In Italy, Sicily reigns supreme for street food.
Some of the most memorable foods you can eat in Sicily aren’t Michelin-starred restaurants but instead from a street vendor. Don’t get us wrong—we love a fine dining meal just as much as the next person. But dining on the go in Sicily is simply incredibile!
What Is So Special About Sicilian Food?
The combination of its history, its culture, and its climate make Sicilian food a thing all its own. Sicilian cuisine has plenty in common with Italian fare. Sicilian dishes also have Greek, Arab, Spanish, and French influences from those groups had settled the island in the past two thousand years.
Sicily also has a relatively mild year-round climate which means agriculture is big. As you travel the island, you’ll see the olive farms, citrus groves, almond trees, and vineyards where much of the region’s fresh ingredients are grown.
Why Sicilian Street Food Is So Famous
Sicilian street food is an experience all its own. Sicilians love their street food and eat it often, so you’re experiencing a significant part of the culture when you partake in this dining experience yourself.
What should you be on the lookout to try? We’ve compiled the top 14 street foods to eat in Sicily so you can check these off your bucket list, one delicacy at a time!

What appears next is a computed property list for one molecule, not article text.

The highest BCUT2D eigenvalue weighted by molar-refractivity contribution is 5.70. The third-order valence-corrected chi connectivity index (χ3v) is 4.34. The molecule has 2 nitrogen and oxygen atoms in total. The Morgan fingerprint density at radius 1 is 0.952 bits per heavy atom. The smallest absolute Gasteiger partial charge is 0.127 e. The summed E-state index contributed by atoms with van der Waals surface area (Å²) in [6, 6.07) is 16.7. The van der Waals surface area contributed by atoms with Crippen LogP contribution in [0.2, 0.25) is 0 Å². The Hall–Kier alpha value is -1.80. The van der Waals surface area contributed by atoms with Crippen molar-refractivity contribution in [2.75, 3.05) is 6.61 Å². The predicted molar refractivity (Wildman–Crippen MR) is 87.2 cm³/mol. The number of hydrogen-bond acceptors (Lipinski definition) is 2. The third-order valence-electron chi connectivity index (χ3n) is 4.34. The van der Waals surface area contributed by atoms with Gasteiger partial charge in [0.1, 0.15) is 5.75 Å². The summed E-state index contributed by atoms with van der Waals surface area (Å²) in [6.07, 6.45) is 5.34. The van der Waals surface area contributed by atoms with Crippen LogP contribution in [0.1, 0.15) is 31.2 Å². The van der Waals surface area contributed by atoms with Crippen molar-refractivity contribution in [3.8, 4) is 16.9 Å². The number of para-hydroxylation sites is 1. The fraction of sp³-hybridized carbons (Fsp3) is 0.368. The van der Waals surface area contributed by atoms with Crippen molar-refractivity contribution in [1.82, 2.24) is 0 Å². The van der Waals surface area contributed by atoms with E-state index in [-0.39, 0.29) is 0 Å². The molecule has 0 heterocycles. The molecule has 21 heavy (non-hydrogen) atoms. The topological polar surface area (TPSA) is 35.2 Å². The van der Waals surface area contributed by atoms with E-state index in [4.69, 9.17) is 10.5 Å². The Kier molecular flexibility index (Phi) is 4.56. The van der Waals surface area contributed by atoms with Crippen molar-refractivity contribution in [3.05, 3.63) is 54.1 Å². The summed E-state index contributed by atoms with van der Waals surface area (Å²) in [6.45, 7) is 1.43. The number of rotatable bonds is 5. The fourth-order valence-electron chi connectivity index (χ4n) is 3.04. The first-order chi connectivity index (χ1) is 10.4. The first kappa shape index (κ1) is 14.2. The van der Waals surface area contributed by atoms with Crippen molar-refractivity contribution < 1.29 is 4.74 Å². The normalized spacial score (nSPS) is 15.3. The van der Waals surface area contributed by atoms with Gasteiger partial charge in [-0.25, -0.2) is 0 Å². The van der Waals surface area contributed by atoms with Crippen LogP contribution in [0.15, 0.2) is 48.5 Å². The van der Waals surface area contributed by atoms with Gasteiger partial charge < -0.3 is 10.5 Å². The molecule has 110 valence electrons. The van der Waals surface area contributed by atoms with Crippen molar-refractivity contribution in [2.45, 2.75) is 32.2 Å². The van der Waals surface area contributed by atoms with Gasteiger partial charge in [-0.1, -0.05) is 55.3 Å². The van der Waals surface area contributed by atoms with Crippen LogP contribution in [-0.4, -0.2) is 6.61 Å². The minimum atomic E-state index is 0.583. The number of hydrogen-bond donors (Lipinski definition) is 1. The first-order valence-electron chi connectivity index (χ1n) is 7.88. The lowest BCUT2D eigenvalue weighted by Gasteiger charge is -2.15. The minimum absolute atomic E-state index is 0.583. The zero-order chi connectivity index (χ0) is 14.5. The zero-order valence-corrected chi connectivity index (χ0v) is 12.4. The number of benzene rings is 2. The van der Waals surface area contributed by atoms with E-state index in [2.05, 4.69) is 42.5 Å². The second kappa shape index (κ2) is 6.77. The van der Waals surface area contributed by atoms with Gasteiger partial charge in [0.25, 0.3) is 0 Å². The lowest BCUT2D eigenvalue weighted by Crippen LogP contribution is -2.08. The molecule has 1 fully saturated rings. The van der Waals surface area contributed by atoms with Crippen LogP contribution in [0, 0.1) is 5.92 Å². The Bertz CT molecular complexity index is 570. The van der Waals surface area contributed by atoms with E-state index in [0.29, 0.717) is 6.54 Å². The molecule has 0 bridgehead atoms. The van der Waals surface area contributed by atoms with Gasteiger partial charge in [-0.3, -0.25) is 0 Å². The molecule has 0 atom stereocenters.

In the 1600s, Sicily was experiencing a famine under Spanish rule. On December 13th, St. Lucia saved the island when a ship packed with wheat arrived at ports in Palermo and Siracusa.
Now every year on December 13th, Sicilians abstain from eating bread or pasta for twenty-four hours — and one of the most commonly cooked specialties are the rice balls known as arancini (or arancine, depending on which side of the island you’re on). While this marks a special day where arancini always make it onto the menu, you’ll see them available year-round to enjoy.
You’ll find arancini throughout Italy, but they originated in Sicily—and they’re popular eats any day of the year. These little balls of rice typically get deep-fried and are loaded with a meat sauce or ham as well as some cheese.